Pulmonary CTA in sickle cell patients: quantitative assessment of enhancement quality.
Emerg Radiol. 2017 Dec;24(6):667-674. doi: 10.1007/s10140-017-1541-3. Epub 2017 Aug 11. Jensen J1, Lin T1, Fishman EK1, Johnson PT2.
PURPOSE: The purpose of this study was to validate the observation that pulmonary artery (PA) enhancement is often decreased in sickle cell disease (SCD) patients imaged with MDCT for suspected pulmonary embolism and determine whether contrast infusion parameters are accountable for lower enhancement levels.
MATERIALS AND METHODS: Retrospective comparison of 35 adult SCD patients imaged for suspected pulmonary embolism (PE) in our emergency department using 128-slice dual source MDCT scanner to 34 age and weight matched adult controls. Bolus tracking data was recorded, and enhancement levels of the main PA and descending aorta were measured. Electronic records were reviewed for demographics, imaging and lab correlation, and infusion parameters.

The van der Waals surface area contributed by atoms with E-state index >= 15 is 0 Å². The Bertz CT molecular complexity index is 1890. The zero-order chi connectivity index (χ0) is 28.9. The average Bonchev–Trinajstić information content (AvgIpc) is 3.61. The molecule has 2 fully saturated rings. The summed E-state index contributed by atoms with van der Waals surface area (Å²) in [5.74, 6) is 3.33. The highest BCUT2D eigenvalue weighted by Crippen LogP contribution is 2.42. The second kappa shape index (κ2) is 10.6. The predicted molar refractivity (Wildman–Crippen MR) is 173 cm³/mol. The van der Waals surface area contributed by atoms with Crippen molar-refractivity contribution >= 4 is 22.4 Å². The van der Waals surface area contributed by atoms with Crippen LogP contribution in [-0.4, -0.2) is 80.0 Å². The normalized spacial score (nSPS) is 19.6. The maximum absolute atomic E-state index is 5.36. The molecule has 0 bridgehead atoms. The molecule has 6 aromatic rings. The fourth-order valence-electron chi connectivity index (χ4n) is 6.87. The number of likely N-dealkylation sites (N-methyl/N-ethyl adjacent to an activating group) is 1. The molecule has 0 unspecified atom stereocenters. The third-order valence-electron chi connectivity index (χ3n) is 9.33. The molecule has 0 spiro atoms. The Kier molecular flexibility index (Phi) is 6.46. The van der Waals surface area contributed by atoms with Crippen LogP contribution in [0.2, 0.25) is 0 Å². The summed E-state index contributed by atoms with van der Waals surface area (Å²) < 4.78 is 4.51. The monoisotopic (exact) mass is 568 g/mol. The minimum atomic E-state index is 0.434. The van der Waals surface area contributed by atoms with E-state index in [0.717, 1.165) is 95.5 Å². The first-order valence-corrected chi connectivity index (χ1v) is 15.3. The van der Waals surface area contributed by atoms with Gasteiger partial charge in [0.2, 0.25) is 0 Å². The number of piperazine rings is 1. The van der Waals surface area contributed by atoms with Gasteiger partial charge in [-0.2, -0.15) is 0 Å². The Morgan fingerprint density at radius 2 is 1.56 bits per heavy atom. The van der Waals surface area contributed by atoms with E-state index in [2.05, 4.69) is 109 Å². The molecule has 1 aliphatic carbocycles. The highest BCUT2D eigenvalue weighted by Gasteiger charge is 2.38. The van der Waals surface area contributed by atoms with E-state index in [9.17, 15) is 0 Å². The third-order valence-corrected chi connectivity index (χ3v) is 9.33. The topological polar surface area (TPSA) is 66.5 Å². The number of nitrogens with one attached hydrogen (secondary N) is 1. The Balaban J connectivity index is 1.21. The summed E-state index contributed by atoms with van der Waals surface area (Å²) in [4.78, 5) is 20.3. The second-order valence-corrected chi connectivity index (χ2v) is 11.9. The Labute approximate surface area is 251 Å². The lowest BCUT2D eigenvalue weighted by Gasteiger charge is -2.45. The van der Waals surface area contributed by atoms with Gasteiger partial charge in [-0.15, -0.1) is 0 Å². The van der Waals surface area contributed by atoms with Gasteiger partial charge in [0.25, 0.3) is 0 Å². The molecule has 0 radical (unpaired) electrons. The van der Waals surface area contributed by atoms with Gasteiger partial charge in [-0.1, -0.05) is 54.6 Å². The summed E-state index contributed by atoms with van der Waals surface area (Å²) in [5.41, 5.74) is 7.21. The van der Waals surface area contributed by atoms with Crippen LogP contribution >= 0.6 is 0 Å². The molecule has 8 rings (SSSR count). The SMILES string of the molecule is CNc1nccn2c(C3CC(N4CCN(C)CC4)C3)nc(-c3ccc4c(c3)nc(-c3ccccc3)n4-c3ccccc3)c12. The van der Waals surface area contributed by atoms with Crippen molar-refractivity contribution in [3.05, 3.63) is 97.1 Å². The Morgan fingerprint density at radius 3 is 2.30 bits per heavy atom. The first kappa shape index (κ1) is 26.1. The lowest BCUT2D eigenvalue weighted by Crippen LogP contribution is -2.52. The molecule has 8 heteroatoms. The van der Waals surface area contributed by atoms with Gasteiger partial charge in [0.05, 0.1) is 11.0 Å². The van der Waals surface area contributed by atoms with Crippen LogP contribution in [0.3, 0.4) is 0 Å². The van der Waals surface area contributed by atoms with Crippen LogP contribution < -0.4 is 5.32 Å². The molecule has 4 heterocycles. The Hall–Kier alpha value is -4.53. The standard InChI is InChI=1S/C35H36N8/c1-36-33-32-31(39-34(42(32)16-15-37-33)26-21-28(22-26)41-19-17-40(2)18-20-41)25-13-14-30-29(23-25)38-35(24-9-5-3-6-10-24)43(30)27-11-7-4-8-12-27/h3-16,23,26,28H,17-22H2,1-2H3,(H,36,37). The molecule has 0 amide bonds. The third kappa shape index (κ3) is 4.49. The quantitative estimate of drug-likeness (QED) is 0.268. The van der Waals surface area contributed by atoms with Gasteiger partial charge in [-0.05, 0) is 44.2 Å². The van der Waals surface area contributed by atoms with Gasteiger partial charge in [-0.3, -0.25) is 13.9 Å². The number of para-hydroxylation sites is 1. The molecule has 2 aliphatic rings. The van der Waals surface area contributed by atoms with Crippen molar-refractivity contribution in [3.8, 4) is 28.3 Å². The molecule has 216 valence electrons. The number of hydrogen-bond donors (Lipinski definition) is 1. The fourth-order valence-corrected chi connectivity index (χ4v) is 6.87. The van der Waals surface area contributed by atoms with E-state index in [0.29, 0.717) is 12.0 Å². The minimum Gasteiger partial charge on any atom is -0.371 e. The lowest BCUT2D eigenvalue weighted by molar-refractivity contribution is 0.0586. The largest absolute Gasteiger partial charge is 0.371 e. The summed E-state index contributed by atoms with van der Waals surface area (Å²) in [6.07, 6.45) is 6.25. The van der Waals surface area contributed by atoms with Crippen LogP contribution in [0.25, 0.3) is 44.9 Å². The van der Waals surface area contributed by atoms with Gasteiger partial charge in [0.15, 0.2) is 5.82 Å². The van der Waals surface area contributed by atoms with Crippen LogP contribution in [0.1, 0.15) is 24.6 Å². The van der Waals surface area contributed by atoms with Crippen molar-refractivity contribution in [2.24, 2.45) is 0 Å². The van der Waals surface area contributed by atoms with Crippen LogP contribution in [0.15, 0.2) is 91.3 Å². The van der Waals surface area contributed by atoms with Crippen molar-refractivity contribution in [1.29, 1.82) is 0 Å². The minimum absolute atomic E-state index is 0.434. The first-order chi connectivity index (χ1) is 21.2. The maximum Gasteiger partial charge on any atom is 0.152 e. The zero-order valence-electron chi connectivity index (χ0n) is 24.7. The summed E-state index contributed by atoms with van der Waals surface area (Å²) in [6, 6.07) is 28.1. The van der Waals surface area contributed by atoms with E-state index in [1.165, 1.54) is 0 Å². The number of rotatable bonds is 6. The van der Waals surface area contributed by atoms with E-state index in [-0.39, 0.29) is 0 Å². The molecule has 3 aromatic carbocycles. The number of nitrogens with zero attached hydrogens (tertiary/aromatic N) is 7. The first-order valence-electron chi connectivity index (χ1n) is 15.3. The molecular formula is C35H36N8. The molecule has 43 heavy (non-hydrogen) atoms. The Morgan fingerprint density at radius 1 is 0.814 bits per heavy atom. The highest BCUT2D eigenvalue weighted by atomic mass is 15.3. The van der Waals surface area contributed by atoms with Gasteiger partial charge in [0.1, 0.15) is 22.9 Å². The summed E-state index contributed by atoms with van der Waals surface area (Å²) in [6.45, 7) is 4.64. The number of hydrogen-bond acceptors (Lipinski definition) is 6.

RESULTS: Age, weight, contrast infusion rate, and contrast volume were similar for both SCD and control patients. SCD patients had significantly lower main PA enhancement (mean 233 HU, range 151-361 HU) than the control subjects (mean 290 HU, range 138-487 HU) (p < 0.001). Most (74%) SCD subjects had PA enhancement that was <250 HU, while most (68%) control patients had PA enhancement ≥250 HU. Change in PA enhancement per second during bolus tracking was lower in SCD patients (12 HU/s, range -24 to 91 HU/s) than control patients (mean 30 HU/s, range -37 to 138 HU/s), although the difference was not statistically significant (p = 0.08). Hemoglobin levels were significantly lower in the SCD cohort (p < 0.001).
CONCLUSION: In this series of adult SCD patients with suspected PE imaged with MDCT, main PA enhancement level was lower than controls. Quality improvement investigations should focus on protocol optimization to improve enhancement quality and likelihood of a definitive diagnosis.